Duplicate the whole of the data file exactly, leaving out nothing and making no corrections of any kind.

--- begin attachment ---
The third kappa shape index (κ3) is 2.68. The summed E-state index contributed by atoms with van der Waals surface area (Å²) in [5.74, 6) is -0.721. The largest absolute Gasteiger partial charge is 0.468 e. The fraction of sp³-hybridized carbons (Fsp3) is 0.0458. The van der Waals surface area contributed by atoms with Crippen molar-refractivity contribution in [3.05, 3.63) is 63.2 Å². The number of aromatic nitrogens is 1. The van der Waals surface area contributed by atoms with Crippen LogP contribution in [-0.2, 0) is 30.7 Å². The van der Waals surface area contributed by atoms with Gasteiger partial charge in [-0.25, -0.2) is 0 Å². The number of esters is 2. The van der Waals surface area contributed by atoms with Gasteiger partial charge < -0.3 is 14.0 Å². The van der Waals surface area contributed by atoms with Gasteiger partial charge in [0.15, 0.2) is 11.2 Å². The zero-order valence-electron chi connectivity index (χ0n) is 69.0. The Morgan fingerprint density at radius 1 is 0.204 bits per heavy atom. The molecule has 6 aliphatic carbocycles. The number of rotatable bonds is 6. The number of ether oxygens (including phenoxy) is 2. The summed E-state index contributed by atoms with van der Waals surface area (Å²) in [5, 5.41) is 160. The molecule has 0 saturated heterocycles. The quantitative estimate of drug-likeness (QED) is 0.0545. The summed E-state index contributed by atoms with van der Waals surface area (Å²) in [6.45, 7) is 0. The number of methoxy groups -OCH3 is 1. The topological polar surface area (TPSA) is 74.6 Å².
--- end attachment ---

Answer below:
The third kappa shape index (κ3) is 2.68. The summed E-state index contributed by atoms with van der Waals surface area (Å²) in [5.74, 6) is -0.721. The largest absolute Gasteiger partial charge is 0.468 e. The fraction of sp³-hybridized carbons (Fsp3) is 0.0458. The van der Waals surface area contributed by atoms with Crippen molar-refractivity contribution in [3.05, 3.63) is 63.2 Å². The number of aromatic nitrogens is 1. The van der Waals surface area contributed by atoms with Crippen LogP contribution in [-0.2, 0) is 30.7 Å². The van der Waals surface area contributed by atoms with Gasteiger partial charge in [-0.25, -0.2) is 0 Å². The number of esters is 2. The van der Waals surface area contributed by atoms with Gasteiger partial charge < -0.3 is 14.0 Å². The van der Waals surface area contributed by atoms with Gasteiger partial charge in [0.15, 0.2) is 11.2 Å². The zero-order valence-electron chi connectivity index (χ0n) is 69.0. The Morgan fingerprint density at radius 1 is 0.204 bits per heavy atom. The molecule has 6 aliphatic carbocycles. The number of rotatable bonds is 6. The number of ether oxygens (including phenoxy) is 2. The summed E-state index contributed by atoms with van der Waals surface area (Å²) in [5, 5.41) is 160. The molecule has 0 saturated heterocycles. The quantitative estimate of drug-likeness (QED) is 0.0545. The summed E-state index contributed by atoms with van der Waals surface area (Å²) in [6.45, 7) is 0. The number of methoxy groups -OCH3 is 1. The topological polar surface area (TPSA) is 74.6 Å².